Over-the-air (OTA) device management has been the realm of phones
but now is reaching into new industries.

There are millions of machines around the world that communicate with cellular networks. Most of these machines, if they were human, would be very lonely, occupying remote locations where people often don’t go without difficulty. Not to humanize them too much, but those wireless calls the machines get are about the only contact they have.

That’s a problem in the machine-to-machine (M2M) communications industry, because these devices live alone in the field for years while the world around them changes. Those changes sometimes affect M2M devices to the point they need to be able to accept the changes with software updates.

Harbor Research estimates there were more than 110 million M2M devices deployed globally by the end of 2007. Another market research firm, IDATE, says 500 million M2M devices will be deployed by 2010. So, keeping all of those devices up-to-date is no small task.

Mobile device management used to be all about updating mobile phones with the latest software. But Richard Kinder, technology vice president for Red Bend Software, says the need for over-the-air software updates has expanded dramatically in the last year into M2M modules and other devices such as PC cards and USB modems.

Richard Kinder
Kinder: M2M needs
over-the-air updates.

M2M modules attached to monitoring equipment for things like natural gas and oil pipelines have become more commonplace. But these modules are expected to last a lot longer than a cell phone – a 7- to 10-year lifespan is not uncommon. During that time, there could be a lot of changes that need to be reflected in the software on the device.

Companies that deploy these M2M modules in the field don’t typically make a lot of revenue off each device, so sending a technician out to update the software can really cut into the profit margins, says Kinder. Red Bend recently licensed its vCurrent Mobile technology to the M2M provider Telit Wireless Solutions to provide OTA updates instead of sending a technician out.

Sometimes a change in the cellular network infrastructure can take M2M modules out of service.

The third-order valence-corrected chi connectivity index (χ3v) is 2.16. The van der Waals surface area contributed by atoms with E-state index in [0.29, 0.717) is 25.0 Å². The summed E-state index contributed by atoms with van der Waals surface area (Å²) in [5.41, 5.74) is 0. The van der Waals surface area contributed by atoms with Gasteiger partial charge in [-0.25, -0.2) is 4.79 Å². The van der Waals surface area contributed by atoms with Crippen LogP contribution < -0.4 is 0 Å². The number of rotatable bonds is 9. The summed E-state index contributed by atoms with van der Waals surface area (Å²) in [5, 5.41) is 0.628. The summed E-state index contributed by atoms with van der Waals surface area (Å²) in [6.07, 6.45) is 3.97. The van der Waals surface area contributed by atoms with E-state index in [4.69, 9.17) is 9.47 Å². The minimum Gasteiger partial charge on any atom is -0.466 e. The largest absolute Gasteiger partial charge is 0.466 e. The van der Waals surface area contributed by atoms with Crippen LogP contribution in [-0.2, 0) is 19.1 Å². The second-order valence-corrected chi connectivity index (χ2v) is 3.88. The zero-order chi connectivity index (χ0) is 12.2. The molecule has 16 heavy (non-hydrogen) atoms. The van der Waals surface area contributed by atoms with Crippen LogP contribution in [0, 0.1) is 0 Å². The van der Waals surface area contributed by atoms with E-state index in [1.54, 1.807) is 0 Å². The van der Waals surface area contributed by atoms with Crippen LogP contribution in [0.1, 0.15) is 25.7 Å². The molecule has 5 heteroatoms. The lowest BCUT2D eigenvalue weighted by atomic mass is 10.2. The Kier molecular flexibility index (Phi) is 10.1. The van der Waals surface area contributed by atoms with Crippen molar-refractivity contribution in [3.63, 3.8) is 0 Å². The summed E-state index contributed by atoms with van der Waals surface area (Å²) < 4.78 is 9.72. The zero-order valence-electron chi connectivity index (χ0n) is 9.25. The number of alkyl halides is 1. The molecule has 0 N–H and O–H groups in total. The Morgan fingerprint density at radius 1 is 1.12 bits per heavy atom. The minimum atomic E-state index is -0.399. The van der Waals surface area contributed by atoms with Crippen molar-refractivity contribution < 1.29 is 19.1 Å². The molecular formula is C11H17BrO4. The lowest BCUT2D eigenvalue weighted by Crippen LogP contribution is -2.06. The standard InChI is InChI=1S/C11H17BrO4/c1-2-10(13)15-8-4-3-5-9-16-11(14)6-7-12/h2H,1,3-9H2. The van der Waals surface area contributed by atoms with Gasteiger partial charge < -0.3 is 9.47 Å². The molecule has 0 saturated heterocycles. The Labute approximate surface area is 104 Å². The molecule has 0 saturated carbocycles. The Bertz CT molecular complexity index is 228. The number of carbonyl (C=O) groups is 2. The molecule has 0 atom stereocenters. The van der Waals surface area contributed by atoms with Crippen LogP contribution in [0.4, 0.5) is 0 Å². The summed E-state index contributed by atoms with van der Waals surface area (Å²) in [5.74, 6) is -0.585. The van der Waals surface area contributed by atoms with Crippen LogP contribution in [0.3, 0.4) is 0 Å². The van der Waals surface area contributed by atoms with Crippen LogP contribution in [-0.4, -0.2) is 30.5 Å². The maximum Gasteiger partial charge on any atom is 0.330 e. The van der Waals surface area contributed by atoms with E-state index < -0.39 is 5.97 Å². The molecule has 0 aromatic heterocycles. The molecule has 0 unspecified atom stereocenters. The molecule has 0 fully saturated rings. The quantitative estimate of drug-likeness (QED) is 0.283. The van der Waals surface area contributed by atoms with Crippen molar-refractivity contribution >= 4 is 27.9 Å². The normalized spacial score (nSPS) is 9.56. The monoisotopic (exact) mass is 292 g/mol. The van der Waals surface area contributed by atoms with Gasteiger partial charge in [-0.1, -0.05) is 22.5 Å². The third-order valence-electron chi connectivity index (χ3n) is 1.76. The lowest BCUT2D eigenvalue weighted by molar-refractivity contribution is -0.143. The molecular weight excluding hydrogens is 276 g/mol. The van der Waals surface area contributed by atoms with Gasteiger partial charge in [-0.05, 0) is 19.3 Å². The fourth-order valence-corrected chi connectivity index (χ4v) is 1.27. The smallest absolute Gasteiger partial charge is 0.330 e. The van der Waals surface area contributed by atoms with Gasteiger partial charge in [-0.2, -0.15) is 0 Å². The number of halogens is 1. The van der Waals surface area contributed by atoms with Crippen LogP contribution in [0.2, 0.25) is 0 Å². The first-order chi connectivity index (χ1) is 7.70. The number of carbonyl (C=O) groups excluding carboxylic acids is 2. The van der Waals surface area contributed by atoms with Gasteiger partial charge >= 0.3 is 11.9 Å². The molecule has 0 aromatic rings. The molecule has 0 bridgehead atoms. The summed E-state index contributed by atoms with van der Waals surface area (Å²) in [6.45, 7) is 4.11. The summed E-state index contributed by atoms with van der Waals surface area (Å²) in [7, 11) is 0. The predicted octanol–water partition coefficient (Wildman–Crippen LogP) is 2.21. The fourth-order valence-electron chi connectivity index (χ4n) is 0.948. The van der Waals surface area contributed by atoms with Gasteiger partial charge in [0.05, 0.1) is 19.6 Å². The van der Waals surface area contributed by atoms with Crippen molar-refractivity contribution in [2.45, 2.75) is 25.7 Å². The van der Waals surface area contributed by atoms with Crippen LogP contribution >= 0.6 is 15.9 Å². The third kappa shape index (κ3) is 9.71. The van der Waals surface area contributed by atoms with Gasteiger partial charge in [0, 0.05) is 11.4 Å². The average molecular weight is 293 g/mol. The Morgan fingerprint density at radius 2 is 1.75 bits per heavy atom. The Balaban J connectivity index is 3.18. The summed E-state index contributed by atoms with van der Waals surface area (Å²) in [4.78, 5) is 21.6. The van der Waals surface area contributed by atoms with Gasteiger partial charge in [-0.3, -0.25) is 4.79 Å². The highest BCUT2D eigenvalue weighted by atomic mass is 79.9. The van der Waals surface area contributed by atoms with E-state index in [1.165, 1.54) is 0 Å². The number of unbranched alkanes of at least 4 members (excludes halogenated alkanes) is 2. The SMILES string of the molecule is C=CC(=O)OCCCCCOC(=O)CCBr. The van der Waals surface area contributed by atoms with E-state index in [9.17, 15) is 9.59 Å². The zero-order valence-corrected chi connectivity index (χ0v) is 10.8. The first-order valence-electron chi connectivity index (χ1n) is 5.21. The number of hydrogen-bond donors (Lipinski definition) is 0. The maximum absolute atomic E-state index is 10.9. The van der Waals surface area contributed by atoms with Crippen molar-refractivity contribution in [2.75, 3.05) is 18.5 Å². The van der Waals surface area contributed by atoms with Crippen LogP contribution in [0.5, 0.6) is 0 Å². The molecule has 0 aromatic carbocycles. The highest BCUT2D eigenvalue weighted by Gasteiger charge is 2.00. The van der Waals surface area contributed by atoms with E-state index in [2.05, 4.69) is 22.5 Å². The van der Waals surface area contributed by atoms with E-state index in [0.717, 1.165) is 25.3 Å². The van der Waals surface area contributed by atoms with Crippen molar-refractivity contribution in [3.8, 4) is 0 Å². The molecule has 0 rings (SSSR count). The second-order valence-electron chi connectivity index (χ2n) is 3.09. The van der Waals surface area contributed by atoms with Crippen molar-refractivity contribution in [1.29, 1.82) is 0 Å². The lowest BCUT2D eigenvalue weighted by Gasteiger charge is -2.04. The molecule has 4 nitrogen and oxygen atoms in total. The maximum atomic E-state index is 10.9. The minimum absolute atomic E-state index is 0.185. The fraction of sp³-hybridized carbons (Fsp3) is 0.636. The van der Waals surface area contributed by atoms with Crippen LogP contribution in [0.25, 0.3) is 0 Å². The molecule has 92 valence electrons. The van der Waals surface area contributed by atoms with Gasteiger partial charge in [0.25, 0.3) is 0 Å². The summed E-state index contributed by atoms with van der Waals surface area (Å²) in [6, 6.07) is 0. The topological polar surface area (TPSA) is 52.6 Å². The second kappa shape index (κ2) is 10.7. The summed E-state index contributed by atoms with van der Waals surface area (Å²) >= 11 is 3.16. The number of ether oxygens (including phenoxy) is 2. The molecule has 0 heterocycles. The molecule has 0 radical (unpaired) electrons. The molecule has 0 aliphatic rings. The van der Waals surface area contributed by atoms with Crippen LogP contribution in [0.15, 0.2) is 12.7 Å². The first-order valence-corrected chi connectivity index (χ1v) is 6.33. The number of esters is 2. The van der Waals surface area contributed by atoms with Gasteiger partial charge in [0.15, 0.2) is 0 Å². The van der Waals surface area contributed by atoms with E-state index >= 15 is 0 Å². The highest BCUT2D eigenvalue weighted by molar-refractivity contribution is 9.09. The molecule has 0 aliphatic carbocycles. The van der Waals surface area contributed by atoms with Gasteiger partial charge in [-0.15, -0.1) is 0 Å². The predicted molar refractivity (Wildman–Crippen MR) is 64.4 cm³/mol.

Brian Tucker, senior vice president of global product management for Telit, remembers a case in The Netherlands where the cellular operator switched equipment vendors and Telit’s M2M devices stopped communicating. In another case, a route update of a network switch affected the M2M communications.

Now, using Red Bend’s firmware OTA (FOTA) solution, Telit can keep the M2M devices current and in communication, Tucker says.

“Until FOTA,” he says, “you had to touch the device, update it in the field or replace it or send it back for service. It’s a substantial amount of money to do this. There may only be 10% of the devices that can be reached easily.”

For carrier customers like AT&T, Telit now can push out updates automatically and quickly without sending a lot of data over the network. Tucker says OTA is like a warranty on an M2M device for the carriers.

Brian Tucker
Tucker: Not all machines
can be reached easily
or cost-effectively.

Tucker knows about the costs of doing firmware updates in mobile devices. He used to work for Ford Motor Company in telematics. If a fleet of cars had to be recalled for a telematics software update, it could cost as much as $500 per vehicle. “You’re in the millions of dollars real quick that way,” he says.

Some of Telit’s customers have told the company they will not deploy any more M2M modules without a FOTA capability. “They are getting very concerned,” Tucker says. “It’s becoming the top of their priority list.”

Telit has been doing tests with AT&T of the FOTA capability, and Tucker expects it to launch on the carrier network in May.

Telit also is working with Sprint Nextel on M2M device updating, but using a different technology called OMA DM (the Open Mobile Alliance Device Management) specification. That deployment is still in tests.

M2M isn’t the only trend for OTA and mobile device management (MDM). Microsoft recently announced the availability of its System Center Mobile Device Manager 2008 and plans for a Microsoft Mobile Services Plan which mobile operators can offer to enterprise customers.

Microsoft did test programs for its Mobile Device Manager with companies in the financial, manufacturing and professional services industries. A study by the software giant also showed enterprises wanted the ability to manage phones as easily as they do Windows-based PCs, the capability to protect sensitive business files and encrypt data on phones, plus the use of a mobile virtual private network.

Microsoft says it is in discussion with several leading operators to use the Mobile Services Plan, which is designed to provide a uniform experience on all Windows Mobile 6.1 handsets across multiple networks.

Among the operators expected to enable Microsoft’s MDM solution are Alltel, AT&T, Sprint and Verizon Wireless. Device manufacturers using the platform include ASUS, HP, HTC, i-Mate, Intermec, Motorola, Palm, Pantech, Samsung, Sony Ericsson and Toshiba.